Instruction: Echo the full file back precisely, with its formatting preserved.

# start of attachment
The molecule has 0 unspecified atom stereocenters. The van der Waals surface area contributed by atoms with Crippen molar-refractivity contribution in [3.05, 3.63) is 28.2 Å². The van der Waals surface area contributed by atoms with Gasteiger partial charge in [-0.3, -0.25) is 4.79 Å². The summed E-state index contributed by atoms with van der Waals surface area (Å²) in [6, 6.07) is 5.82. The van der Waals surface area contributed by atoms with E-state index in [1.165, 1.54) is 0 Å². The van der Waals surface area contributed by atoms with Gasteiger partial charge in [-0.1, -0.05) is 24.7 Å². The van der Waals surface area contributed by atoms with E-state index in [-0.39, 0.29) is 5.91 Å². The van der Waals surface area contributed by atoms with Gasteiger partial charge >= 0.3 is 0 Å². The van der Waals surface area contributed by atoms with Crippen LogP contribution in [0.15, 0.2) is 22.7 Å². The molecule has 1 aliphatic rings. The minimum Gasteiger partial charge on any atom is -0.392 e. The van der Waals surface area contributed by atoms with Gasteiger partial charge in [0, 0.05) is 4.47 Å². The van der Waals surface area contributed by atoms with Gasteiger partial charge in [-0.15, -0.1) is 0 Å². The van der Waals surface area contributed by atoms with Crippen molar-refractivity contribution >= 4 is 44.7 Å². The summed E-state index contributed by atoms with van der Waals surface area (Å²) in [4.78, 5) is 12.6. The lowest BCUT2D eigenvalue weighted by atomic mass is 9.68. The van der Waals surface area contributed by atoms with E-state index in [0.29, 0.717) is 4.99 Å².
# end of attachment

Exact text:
The molecule has 0 unspecified atom stereocenters. The van der Waals surface area contributed by atoms with Crippen molar-refractivity contribution in [3.05, 3.63) is 28.2 Å². The van der Waals surface area contributed by atoms with Gasteiger partial charge in [-0.3, -0.25) is 4.79 Å². The summed E-state index contributed by atoms with van der Waals surface area (Å²) in [6, 6.07) is 5.82. The van der Waals surface area contributed by atoms with E-state index in [1.165, 1.54) is 0 Å². The van der Waals surface area contributed by atoms with Gasteiger partial charge in [-0.1, -0.05) is 24.7 Å². The van der Waals surface area contributed by atoms with E-state index in [-0.39, 0.29) is 5.91 Å². The van der Waals surface area contributed by atoms with Gasteiger partial charge >= 0.3 is 0 Å². The van der Waals surface area contributed by atoms with Crippen LogP contribution in [0.15, 0.2) is 22.7 Å². The molecule has 1 aliphatic rings. The minimum Gasteiger partial charge on any atom is -0.392 e. The van der Waals surface area contributed by atoms with Gasteiger partial charge in [0, 0.05) is 4.47 Å². The van der Waals surface area contributed by atoms with Gasteiger partial charge in [-0.15, -0.1) is 0 Å². The van der Waals surface area contributed by atoms with Crippen molar-refractivity contribution >= 4 is 44.7 Å². The summed E-state index contributed by atoms with van der Waals surface area (Å²) in [4.78, 5) is 12.6. The lowest BCUT2D eigenvalue weighted by atomic mass is 9.68. The van der Waals surface area contributed by atoms with E-state index in [0.29, 0.717) is 4.99 Å².